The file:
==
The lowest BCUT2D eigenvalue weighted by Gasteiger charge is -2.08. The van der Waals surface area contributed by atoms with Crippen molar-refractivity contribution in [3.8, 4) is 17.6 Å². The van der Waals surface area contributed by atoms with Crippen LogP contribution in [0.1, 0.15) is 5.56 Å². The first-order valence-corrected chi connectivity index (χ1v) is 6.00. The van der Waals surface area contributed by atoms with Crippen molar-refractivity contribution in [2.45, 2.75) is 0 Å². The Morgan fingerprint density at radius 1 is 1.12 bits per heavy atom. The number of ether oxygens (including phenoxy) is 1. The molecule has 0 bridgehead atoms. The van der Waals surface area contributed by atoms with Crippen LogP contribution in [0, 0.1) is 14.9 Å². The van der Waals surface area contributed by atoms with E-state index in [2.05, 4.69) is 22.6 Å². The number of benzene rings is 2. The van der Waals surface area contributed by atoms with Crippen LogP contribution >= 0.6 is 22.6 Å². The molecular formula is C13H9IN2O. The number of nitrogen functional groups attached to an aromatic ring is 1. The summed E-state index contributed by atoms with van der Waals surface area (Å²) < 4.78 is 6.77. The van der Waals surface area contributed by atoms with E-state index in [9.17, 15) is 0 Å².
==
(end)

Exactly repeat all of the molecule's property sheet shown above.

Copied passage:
The lowest BCUT2D eigenvalue weighted by Gasteiger charge is -2.08. The van der Waals surface area contributed by atoms with Crippen molar-refractivity contribution in [3.8, 4) is 17.6 Å². The van der Waals surface area contributed by atoms with Crippen LogP contribution in [0.1, 0.15) is 5.56 Å². The first-order valence-corrected chi connectivity index (χ1v) is 6.00. The van der Waals surface area contributed by atoms with Crippen molar-refractivity contribution in [2.45, 2.75) is 0 Å². The Morgan fingerprint density at radius 1 is 1.12 bits per heavy atom. The number of ether oxygens (including phenoxy) is 1. The molecule has 0 bridgehead atoms. The van der Waals surface area contributed by atoms with Crippen LogP contribution in [0, 0.1) is 14.9 Å². The van der Waals surface area contributed by atoms with E-state index in [2.05, 4.69) is 22.6 Å². The number of benzene rings is 2. The van der Waals surface area contributed by atoms with Crippen LogP contribution >= 0.6 is 22.6 Å². The molecular formula is C13H9IN2O. The number of nitrogen functional groups attached to an aromatic ring is 1. The summed E-state index contributed by atoms with van der Waals surface area (Å²) < 4.78 is 6.77. The van der Waals surface area contributed by atoms with E-state index in [9.17, 15) is 0 Å².